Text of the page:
Digital Forensics: Digital Evidence in Criminal Investigations provides the reader with a better understanding of how digital evidence complements “traditional” scientific evidence and examines how it can be used more effectively and efficiently in a range of investigations.
Taking a new approach to the topic, this book presents digital evidence as an adjunct to other types of evidence and discusses how it can be deployed effectively in support of investigations. The book provides investigators/SSMs/other managers with sufficient contextual and technical information to be able to make more effective use of digital evidence sources in support of a range of investigations. In particular, it considers the roles played by digital devices in society and hence in criminal activities. From this, it examines the role and nature of evidential data which may be recoverable from a range of devices, considering issues relating to reliability and usefulness of those data.
- Includes worked case examples, test questions and review quizzes to enhance student understanding
- Solutions provided in an accompanying website
- Includes numerous case studies throughout to highlight how digital evidence is handled at the crime scene and what can happen when procedures are carried out incorrectly
- Considers digital evidence in a broader context alongside other scientific evidence
- Discusses the role of digital devices in criminal activities and provides methods for the evaluation and prioritizing of evidence sources
- Includes discussion of the issues surrounding modern digital evidence examinations, for example; volume of material and its complexity
- Clear overview of all types of digital evidence
Digital Forensics: Digital Evidence in Criminal Investigations is an invaluable text for undergraduate students taking either general forensic science courses where digital forensics may be a module or a dedicated computer/digital forensics degree course. The book is also a useful overview of the subject for postgraduate students and forensic practitioners.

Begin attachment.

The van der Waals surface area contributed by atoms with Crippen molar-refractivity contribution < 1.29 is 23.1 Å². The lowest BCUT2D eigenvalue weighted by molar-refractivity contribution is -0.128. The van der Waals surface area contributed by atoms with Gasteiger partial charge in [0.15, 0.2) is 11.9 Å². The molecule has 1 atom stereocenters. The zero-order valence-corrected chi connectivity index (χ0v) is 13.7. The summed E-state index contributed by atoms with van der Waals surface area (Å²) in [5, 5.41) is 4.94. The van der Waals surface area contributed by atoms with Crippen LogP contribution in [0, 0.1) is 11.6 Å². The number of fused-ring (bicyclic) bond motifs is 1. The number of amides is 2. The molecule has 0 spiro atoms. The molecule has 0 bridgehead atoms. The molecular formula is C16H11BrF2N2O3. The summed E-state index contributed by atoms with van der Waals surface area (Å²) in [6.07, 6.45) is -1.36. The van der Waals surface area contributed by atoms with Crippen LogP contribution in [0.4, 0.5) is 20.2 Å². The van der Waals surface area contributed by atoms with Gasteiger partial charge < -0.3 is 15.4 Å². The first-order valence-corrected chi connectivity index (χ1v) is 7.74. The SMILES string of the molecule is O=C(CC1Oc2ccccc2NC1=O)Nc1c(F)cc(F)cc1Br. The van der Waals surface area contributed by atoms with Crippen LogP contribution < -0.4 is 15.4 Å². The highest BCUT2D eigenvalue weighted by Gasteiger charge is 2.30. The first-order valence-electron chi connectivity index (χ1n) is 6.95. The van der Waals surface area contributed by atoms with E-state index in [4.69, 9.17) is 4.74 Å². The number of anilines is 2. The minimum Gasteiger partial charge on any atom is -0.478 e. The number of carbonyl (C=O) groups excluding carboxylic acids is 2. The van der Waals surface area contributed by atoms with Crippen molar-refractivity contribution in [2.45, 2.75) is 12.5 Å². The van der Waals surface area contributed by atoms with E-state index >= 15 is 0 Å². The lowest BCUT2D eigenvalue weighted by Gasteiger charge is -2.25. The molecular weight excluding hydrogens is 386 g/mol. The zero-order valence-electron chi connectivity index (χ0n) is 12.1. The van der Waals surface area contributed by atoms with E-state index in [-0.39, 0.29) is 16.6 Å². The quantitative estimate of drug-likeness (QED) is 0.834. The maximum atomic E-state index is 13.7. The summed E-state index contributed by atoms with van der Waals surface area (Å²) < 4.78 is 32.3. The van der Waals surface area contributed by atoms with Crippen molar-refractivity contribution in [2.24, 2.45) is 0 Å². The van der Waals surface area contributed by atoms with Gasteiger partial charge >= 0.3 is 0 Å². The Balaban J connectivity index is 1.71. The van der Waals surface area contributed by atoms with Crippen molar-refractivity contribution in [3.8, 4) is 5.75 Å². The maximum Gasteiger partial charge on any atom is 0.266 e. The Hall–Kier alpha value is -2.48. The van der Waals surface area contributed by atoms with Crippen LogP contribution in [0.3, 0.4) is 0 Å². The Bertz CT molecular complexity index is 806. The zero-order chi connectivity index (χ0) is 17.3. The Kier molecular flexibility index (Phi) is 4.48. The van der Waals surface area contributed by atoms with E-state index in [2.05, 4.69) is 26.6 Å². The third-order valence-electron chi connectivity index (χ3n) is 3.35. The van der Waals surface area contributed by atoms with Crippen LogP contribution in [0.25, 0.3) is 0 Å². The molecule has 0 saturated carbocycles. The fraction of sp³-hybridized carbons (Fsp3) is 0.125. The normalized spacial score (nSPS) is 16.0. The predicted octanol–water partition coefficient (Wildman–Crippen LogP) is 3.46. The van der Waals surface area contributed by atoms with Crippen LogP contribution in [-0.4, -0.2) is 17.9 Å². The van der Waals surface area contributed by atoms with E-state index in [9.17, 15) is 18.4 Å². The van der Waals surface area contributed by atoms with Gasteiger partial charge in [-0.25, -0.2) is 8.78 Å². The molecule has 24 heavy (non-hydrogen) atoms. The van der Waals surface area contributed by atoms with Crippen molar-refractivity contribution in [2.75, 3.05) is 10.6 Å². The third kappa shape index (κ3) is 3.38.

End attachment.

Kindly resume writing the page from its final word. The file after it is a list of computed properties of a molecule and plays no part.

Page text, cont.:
1.1 Key developments.
1.2 Digital Devices in Society.
1.3 Technology and Culture.
2. Evidential Potential of Digital Devices.
2.1 Closed vs. Open Systems.
2.2 Evaluating Digital Evidence Potential.
3. Device Handling.
3.1 Seizure Issues.
3.2 Device Identification.
3.3 Networked Devices.
4. Examination Principles.
4.3 Continuity and Hashing.
4.4 Evidence locations.
5. Evidence Creation.
5.1 A 7–element security model.
5.2 A developmental model of digital systems.
5.5 Audit and Logs.
6. Evidence Interpretation.
6.1 Data Content.
6.2 Data Context.
7. Internet Activity.
7.1 A little bit of history.
7.2 The ISO/OSI model.
7.3 The Internet Protocol Suite.
7.5 Internet Applications.
8. Mobile Devices.
8.1 Mobile Phones & PDAs.
8.3 Other Personal Technology.
9.1 Device usage.
9.2 Profiling and Cyberprofiling.
9.3 Evaluating Online Crime: Automating the Model.
9.4 Application of the formula to Case Studies.
9.5 From success estimates to profiling.
10. Case Studies and Examples.
10.2 Copyright Violation.
10.3 Missing person and Murder.
10.4 The view of a defence witness.
A The "Aircraft Carrier" PC.
B Additional Resources.
C SIM card data report.